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Television Is Dead; Long Live Television

Philips is selling its TV business to a Chinese volume manufacturer, while Apple TV gets more real every day. Have we seen this (made-for-TV) movie before?

philips tv

Philips is selling its TV business to a Chinese volume manufacturer, trading dwindling profits for a licensing fee. It's a sign that flatscreen TVs have become a commodity—and the industry could be primed for a digital make-over led by firms like Apple.

Philips has been producing TVs since 1928, but it's now disposing of 70% of its TV business into a partnership with TPV Technology limited, a Hong-Kong-based manufacturer. The Dutch company will retain the last 30% of the business, and stands to receive over €50 million in royalties from the deal, starting in 2013. That's quite a turn-around from the current situation, which saw Philips' finances take a €87 million loss in the first quarter of this year alone from its TV division. It's not the first time Philips has done a deal with TPV—in 2004 it sold a similar majority stake in its computer monitors business for the equivalent of $358 million. As part of this latest deal, all 4,000 employees of Philips TV division will move to TPV, which will also have a positive impact on the company's bottom line as those staff costs are now borne elsewhere.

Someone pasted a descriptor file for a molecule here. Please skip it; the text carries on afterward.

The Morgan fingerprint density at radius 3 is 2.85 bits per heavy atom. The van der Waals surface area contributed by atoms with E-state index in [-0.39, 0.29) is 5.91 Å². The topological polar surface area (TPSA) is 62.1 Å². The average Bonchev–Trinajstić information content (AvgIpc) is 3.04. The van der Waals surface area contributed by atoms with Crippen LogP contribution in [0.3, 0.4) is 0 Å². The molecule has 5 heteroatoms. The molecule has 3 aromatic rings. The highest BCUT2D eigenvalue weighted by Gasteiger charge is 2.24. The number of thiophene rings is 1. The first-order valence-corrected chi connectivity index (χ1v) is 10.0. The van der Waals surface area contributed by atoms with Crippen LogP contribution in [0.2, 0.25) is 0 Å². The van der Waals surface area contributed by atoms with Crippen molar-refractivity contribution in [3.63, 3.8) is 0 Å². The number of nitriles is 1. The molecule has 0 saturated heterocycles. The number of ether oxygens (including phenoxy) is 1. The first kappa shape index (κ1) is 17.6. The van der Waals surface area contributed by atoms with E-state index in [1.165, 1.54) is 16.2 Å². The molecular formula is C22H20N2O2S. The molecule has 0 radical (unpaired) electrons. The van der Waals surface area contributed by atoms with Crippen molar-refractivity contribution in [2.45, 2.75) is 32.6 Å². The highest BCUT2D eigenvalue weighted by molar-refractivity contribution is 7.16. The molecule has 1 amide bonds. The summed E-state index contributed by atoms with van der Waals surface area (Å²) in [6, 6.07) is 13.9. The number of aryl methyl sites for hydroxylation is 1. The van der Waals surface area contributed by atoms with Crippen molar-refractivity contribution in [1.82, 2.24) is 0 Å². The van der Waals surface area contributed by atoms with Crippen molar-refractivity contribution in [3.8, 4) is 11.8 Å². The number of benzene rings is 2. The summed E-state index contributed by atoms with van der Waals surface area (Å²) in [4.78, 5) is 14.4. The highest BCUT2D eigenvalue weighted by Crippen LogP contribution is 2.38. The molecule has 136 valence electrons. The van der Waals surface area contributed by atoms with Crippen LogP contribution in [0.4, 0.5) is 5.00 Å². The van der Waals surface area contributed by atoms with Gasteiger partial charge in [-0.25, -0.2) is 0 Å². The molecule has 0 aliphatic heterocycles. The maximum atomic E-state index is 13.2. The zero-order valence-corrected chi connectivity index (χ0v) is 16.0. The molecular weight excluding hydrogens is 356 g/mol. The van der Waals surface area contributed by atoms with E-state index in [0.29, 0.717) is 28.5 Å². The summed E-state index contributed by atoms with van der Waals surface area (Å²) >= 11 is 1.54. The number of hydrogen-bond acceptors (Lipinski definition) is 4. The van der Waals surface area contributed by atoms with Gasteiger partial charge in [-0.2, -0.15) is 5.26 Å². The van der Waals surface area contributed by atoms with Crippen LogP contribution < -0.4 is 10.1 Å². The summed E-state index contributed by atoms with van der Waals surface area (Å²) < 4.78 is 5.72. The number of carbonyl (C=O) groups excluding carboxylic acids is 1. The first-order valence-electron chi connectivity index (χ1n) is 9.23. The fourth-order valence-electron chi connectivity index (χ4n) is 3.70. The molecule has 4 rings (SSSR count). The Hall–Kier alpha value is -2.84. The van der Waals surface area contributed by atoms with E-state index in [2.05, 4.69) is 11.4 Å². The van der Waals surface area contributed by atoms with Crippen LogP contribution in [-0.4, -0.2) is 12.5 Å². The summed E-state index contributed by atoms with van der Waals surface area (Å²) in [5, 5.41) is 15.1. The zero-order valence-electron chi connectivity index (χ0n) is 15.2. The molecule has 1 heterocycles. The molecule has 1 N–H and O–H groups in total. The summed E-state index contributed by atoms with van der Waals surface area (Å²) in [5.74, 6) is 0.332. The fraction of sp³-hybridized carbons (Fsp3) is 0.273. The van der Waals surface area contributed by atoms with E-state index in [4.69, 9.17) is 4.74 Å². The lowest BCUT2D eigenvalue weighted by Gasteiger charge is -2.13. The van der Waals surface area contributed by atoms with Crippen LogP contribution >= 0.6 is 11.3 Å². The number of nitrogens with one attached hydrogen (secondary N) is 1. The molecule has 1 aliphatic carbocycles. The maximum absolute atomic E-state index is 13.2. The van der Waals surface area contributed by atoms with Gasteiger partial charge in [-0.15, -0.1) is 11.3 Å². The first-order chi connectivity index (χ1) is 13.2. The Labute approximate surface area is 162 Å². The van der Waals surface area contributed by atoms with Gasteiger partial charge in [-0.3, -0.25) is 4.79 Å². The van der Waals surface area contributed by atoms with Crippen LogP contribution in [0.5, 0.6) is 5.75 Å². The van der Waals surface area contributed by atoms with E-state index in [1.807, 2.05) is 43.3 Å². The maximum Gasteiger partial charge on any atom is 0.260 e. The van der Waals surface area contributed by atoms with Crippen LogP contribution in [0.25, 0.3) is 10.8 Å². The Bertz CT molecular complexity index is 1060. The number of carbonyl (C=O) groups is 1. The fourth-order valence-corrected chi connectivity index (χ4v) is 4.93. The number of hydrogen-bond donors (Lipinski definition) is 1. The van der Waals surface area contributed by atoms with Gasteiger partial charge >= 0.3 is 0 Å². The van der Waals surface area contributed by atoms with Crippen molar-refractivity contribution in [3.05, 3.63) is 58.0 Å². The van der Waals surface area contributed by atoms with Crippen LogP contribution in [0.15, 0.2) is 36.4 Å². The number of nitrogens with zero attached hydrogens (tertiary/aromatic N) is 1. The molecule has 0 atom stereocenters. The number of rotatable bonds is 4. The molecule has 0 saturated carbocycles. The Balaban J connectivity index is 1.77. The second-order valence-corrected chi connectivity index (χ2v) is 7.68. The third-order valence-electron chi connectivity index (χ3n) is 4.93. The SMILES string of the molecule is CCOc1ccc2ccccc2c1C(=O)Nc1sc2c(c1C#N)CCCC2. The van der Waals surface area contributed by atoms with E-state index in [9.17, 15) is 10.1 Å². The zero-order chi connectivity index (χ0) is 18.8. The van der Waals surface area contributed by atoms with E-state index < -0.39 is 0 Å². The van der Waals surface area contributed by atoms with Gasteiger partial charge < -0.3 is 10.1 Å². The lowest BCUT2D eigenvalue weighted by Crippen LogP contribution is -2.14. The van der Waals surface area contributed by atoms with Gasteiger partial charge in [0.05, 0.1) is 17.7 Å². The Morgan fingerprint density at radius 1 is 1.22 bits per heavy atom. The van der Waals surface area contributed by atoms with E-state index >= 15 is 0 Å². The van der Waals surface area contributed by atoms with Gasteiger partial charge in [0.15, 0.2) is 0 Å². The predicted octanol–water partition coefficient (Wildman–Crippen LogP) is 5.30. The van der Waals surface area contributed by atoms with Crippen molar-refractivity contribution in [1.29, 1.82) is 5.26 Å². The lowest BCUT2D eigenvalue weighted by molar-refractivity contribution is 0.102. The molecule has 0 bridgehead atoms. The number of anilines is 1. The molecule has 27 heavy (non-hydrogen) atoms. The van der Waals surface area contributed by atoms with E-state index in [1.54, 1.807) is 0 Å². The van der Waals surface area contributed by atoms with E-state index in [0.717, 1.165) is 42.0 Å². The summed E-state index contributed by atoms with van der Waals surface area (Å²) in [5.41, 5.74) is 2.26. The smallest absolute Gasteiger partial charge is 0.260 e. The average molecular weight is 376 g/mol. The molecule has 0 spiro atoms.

As Bloomberg notes, Philips was the last remaining mass manufacturer of TVs in Europe. So what can we conclude from this deal? It's pretty simple at heart: The LCD/plasma flat screen revolution in the TV industry is over. The bulky cathode-ray tube TV of old is now consigned to history, and the rush make millions by getting every consumer in the developed world hooked up to an "HD-ready" 1080p television is completed—to the extent that the TV business isn't about pushing revolutionary changes anymore. Instead it's a commodity business dominated by narrowing margins and dropping prices that has no room for Philips high-end TVs like the Aurea line which illuminates the wall behind the screen with LED colors that match the TV picture. Philips' new Chinese partner will run the business on a mass-sales, low profit-per-unit basis.

Meanwhile, the tech world is abuzz with rumors that Apple is about to enter the TV game. This rumor has been surfacing and then sinking again for years, but seems to have returned with some vigor. Insiders in the Chinese manufacturing game are apparently indicating Apple is working on a digital TV solution, expanding on its existing "hobby project" Apple TV—a small set-top box based on the technology inside the iPhone. The technology isn't necessarily revolutionary: Google and Yahoo already have hardware/software connected TV solutions on sale, Netflix and its ilk are rapidly changing the way consumers think about on-demand Net-streamed TV solutions, and set-top boxes are becoming more common. Is this the "perfect storm" moment for Apple to sweep in with a product in this market—something sleek, large, expensive, with a glossy UI and a unique take on how people interact with their TVs?